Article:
• To promote sustainable development at the economic, social and cultural levels as well as the integration of African economies;
  • To promote co-operation in all fields of human activity to raise the living standards of African peoples;
  • To coordinate and harmonize the policies between the existing and future Regional Economic Communities for the gradual attainment of the objectives of the Union;
  • To advance the development of the continent by promoting research in all fields, in particular in science and technology;
  • To work with relevant international partners in the eradication of preventable diseases and the promotion of good health on the continent.

The Organs of the African Union

The Assembly

The Assembly of the African Union is composed of Heads of State and Government or their duly accredited representatives. The Assembly of Heads of State and Government is the supreme organ of the Union.

The Executive Council

The Executive Council is composed of Ministers or Authorities designated by the Governments of Members States. The Executive Council is responsible to the Assembly.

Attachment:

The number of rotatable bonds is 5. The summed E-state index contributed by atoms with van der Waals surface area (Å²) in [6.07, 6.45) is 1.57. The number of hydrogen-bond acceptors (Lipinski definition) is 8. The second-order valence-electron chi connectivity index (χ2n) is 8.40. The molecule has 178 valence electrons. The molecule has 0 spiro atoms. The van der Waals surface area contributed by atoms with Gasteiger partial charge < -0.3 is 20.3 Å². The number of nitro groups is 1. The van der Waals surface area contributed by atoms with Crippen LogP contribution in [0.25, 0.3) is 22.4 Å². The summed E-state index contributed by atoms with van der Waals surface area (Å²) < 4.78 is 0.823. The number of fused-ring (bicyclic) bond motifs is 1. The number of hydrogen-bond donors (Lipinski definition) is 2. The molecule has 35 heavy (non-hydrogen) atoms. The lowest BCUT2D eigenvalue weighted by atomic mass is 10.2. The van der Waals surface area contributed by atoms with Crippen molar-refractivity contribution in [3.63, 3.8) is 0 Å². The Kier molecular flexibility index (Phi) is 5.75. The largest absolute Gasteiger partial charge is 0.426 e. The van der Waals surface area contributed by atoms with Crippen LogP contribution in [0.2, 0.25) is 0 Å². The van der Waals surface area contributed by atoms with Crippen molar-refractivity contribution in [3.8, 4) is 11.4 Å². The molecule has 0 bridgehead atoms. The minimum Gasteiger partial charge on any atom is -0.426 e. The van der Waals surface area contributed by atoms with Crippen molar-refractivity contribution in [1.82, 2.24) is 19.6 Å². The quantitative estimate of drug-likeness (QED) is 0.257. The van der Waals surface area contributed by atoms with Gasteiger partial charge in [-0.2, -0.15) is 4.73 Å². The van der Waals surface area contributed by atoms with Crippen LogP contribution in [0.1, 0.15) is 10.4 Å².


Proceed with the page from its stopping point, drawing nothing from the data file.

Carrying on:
The Permanent Representatives` Committee

The Permanent Representatives` Committee is composed of permanent representatives of Member States accredited to the African Union and is charged with the responsibility of preparing the work of the Executive Council.

The AU Commission Mission of the African Union Commission

The Commission is governed by the following mission: to become:

  • An efficient and value-adding
  • institution driving the African integration
  • and development process in close
  • collaboration with African Union Member
  • Communities and African citizens"

The values that guide and govern the functioning and operations of the Commission are:

  • Respect for diversity and team work;
  • Think Africa above all;
  • Transparency and accountability;
  • Integrity and impartiality;
  • Efficiency and professionalism; and
  • Information and knowledge sharing.
  • Members of the Commission
  • Chairperson
  • Deputy Chairperson
  • Eight (8) Commissioners
  • Staff members

Portfolios of the Commission

  • Peace and Security: (Conflict Prevention, Management and
  • Resolution, and Combating Terrorism)
  • Political Affairs: (Human Rights, Democracy, Good Governance, Electoral Institutions, Civil Society Organizations, Humanitarian Affairs, Refugees, Returnees and Internally Displaced Persons)
  • Infrastructure and Energy: (Energy, Transport, Communications, Infrastructure and Tourism)